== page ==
The Race Start

Formula One World Championship, The race start, British Grand Prix 2014The Race : Formula One World Championship
Nikon D4, 200-400mm Zoom. Exif: ISO 400, f1/1000 s,
Aperture: F11, Flash: Yes, compulsory, return light detected, Exposure mode : Shutter priority, White balance : Auto, Focal length : 290mm Silverstone Circuit – Northamptonshire, Sunday 6 July 2014, Photograph © Sutton Images

This image shows the start of the race, and was shot from the photo tower at the first corner, which is actually situated within the BRDC (Track owners) grandstand. It offers room for approximately 60 photographers who, after covering the grid, will walk to the first corner and through a gate onto the tower. The shot shows Nico Rosberg leading Jenson Button and the rest of the field away.

 

 

The Crash

Formula One World Championship, The crash, British Grand Prix 2014The Crash: Formula One World Championship
Nikon D4, 500mm Telephoto. Exif: ISO 200, f1/1000 s,
Aperture: F9, Flash: No flash, Exposure mode : Manual, White balance : Auto, Focal length : 500.0 mm (35 mm equivalent: 500.0 mm)
Silverstone Circuit – Northamptonshire, Sunday 6 July 2014, Photograph © Sutton Images

The first lap saw a big crash involving Kimi Raikkonen crashing into the barriers, and Felipe Massa making contact with the wrecked Ferrari as it span back across the track. Felipe was able to drag his damaged car around the rest of the lap and, as he came towards me at Club Corner, I was able to shoot a sequence of frames with sparks and smoke coming from the damaged rear of the car as it scraped along the floor. Unfortunately for Felipe the damage was too severe for him to continue in the race.

 

 

 

The Flip

Formula One World Championship, Flip, British Grand Prix 2014The Flip: Formula One World Championship
Nikon D4, 500mm Telephoto. Exif: ISO 200, f1/1000 s,
Aperture: F7.1, Flash: Yes, compulsory, return light detected, Exposure mode : Shutter priority, White balance : Auto, Focal length : 500mm Silverstone Circuit – Northamptonshire, Sunday 6 July 2014, Photograph © Sutton Images

The race was stopped for over an hour to effect repairs to the barriers damaged after the first lap crash, and at the restart many cars were out of position which resulted in lots of great overtaking. From my position at Club Corner I could view a screen showing the early overtaking attempts. As I followed Esteban Gutierrez dive down the inside of Pastor Maldonado he locked his brakes, they collided and as they made contact his front wing flew into the air. I continued to follow the cars as they touched again launching Pastor into the air, and I was able to capture the whole sequence as he went up onto two wheels and then became airborne. As he bounced back to the ground it became apparent that both cars would be too damaged for either to continue in the race. Using the WT-5 transmitter and a My-Fi device enabled me to transmit the images almost immediately to FTP at the Sutton Images office and upload to the Sutton Images web site for distribution to the world’s media.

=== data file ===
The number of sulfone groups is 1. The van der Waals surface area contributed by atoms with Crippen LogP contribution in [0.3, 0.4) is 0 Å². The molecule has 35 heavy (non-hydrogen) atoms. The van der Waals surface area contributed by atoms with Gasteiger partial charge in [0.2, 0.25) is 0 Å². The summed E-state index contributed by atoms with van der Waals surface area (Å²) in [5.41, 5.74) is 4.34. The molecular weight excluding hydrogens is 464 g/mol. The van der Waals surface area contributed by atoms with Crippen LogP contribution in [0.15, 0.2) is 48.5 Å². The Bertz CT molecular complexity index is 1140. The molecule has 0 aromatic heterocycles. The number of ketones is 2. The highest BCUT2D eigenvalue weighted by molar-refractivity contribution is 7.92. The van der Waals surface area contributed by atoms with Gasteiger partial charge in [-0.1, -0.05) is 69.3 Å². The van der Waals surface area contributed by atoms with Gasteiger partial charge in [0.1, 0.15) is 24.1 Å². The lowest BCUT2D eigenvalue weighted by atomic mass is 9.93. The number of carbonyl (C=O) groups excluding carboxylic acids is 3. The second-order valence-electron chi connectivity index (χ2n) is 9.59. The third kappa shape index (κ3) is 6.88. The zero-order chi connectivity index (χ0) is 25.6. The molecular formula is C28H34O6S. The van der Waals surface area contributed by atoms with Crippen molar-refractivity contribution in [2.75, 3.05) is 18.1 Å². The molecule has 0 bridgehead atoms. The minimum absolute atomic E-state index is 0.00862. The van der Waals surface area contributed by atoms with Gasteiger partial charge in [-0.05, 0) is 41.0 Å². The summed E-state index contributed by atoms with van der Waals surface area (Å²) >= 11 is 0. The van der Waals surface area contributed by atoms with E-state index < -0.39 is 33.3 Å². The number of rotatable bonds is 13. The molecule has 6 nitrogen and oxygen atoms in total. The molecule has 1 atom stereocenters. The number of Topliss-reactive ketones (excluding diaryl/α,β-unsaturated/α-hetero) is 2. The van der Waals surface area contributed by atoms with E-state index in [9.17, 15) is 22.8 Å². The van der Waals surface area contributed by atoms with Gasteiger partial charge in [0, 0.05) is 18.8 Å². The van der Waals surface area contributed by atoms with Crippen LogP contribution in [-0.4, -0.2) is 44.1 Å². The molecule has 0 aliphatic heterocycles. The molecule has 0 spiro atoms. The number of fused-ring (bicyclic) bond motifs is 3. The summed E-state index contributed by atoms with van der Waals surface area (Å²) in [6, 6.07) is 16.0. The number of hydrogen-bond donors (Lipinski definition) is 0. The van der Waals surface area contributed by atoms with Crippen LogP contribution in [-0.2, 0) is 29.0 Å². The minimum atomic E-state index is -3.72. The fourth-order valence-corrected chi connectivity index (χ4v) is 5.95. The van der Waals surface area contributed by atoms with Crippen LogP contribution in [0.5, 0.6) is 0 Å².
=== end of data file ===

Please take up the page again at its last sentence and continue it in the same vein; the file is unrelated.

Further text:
Fans Celebrate

Formula One World Championship, Fans, British Grand Prix 2014, England flagFans celebrate: Formula One World Championship
Nikon D4, 24-70mm Zoom. Exif: ISO 200, f1/1000 s,
Aperture: F6.3, Flash: No flash, Exposure mode: Manual, White balance : Auto, Focal length : 28.0 mm (35 mm equivalent: 28.0 mm) Silverstone Circuit – Northamptonshire, Sunday 6 July 2014, Photograph © Sutton Images

Pole Position starter Nico Rosberg had lead the race from the start but was being pressured by a chasing Lewis Hamilton. Nico then experienced gearbox gremlins and retired from the race. I could hear the partisan crowd behind me shouting Lewis’s name and another action shot was not the best picture in this case. So I turned around, took the hood off my 24-70mm lens and poked it as good as I could through the fence, aiming at the celebrating crowd who were shouting, screaming and cheering Lewis’s name. As he passed by I thought, what a great picture it would make to capture him taking the lead and a possible victory at his home race.

 

Champagne

Formula One World Championship, Rd9, British Grand Prix, Race Day, Silverstone, England,  Valtteri Bottas, Chamagne, Sunday 6 July 2014.Champagne! Second placed finisher Valtteri Bottas: Formula One World Championship
Nikon D4, 500mm Telephoto. Exif: ISO 200, f1/1000 s,
Aperture: F8, Flash: No flash, Exposure mode: Manual, White balance : Auto, Focal length : 500.0 mm (35 mm equivalent: 500.0 mm) Silverstone Circuit – Northamptonshire, Sunday 6 July 2014, Photograph © Sutton Images

I had a great position to shoot the podium from below in parc ferme, and knew that shooting the drivers against the sky could create some amazing shots, however you are never sure where the champagne will be sprayed! Fortunately, second placed finisher Valtteri Bottas came forward and sprayed the champagne directly into his mouth, and against the sky with the perfect light results in an amazing celebration photo.